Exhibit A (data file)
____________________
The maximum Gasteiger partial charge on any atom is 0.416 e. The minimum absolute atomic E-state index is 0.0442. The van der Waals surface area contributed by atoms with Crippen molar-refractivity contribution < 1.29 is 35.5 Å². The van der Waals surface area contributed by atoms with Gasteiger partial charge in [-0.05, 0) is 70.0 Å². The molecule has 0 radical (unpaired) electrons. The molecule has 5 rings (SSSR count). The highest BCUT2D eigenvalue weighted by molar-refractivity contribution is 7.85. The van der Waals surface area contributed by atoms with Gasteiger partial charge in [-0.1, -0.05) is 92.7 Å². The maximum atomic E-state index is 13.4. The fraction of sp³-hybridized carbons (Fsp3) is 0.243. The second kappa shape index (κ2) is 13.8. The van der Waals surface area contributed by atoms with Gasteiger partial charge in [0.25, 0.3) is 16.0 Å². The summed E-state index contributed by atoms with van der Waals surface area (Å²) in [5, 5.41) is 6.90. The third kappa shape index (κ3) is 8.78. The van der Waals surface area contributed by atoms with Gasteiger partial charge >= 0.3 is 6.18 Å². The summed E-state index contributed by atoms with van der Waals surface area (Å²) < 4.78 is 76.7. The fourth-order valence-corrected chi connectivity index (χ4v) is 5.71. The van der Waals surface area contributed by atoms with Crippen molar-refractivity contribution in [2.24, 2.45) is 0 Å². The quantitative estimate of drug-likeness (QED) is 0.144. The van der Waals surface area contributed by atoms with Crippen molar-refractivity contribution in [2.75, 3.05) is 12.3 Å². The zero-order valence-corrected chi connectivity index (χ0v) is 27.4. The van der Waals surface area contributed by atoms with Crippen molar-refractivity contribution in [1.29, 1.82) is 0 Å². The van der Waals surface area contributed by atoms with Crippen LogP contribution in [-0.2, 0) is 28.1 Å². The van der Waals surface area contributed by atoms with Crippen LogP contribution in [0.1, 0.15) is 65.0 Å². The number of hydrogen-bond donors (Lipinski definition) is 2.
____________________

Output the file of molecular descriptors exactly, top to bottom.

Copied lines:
The maximum Gasteiger partial charge on any atom is 0.416 e. The minimum absolute atomic E-state index is 0.0442. The van der Waals surface area contributed by atoms with Crippen molar-refractivity contribution < 1.29 is 35.5 Å². The van der Waals surface area contributed by atoms with Gasteiger partial charge in [-0.05, 0) is 70.0 Å². The molecule has 0 radical (unpaired) electrons. The molecule has 5 rings (SSSR count). The highest BCUT2D eigenvalue weighted by molar-refractivity contribution is 7.85. The van der Waals surface area contributed by atoms with Gasteiger partial charge in [-0.1, -0.05) is 92.7 Å². The maximum atomic E-state index is 13.4. The fraction of sp³-hybridized carbons (Fsp3) is 0.243. The second kappa shape index (κ2) is 13.8. The van der Waals surface area contributed by atoms with Gasteiger partial charge in [0.25, 0.3) is 16.0 Å². The summed E-state index contributed by atoms with van der Waals surface area (Å²) in [5, 5.41) is 6.90. The third kappa shape index (κ3) is 8.78. The van der Waals surface area contributed by atoms with Gasteiger partial charge >= 0.3 is 6.18 Å². The summed E-state index contributed by atoms with van der Waals surface area (Å²) < 4.78 is 76.7. The fourth-order valence-corrected chi connectivity index (χ4v) is 5.71. The van der Waals surface area contributed by atoms with Crippen molar-refractivity contribution in [2.24, 2.45) is 0 Å². The quantitative estimate of drug-likeness (QED) is 0.144. The van der Waals surface area contributed by atoms with Crippen molar-refractivity contribution in [2.75, 3.05) is 12.3 Å². The zero-order valence-corrected chi connectivity index (χ0v) is 27.4. The van der Waals surface area contributed by atoms with Crippen molar-refractivity contribution in [1.29, 1.82) is 0 Å². The van der Waals surface area contributed by atoms with Crippen LogP contribution in [-0.2, 0) is 28.1 Å². The van der Waals surface area contributed by atoms with Crippen LogP contribution in [0.1, 0.15) is 65.0 Å². The number of hydrogen-bond donors (Lipinski definition) is 2.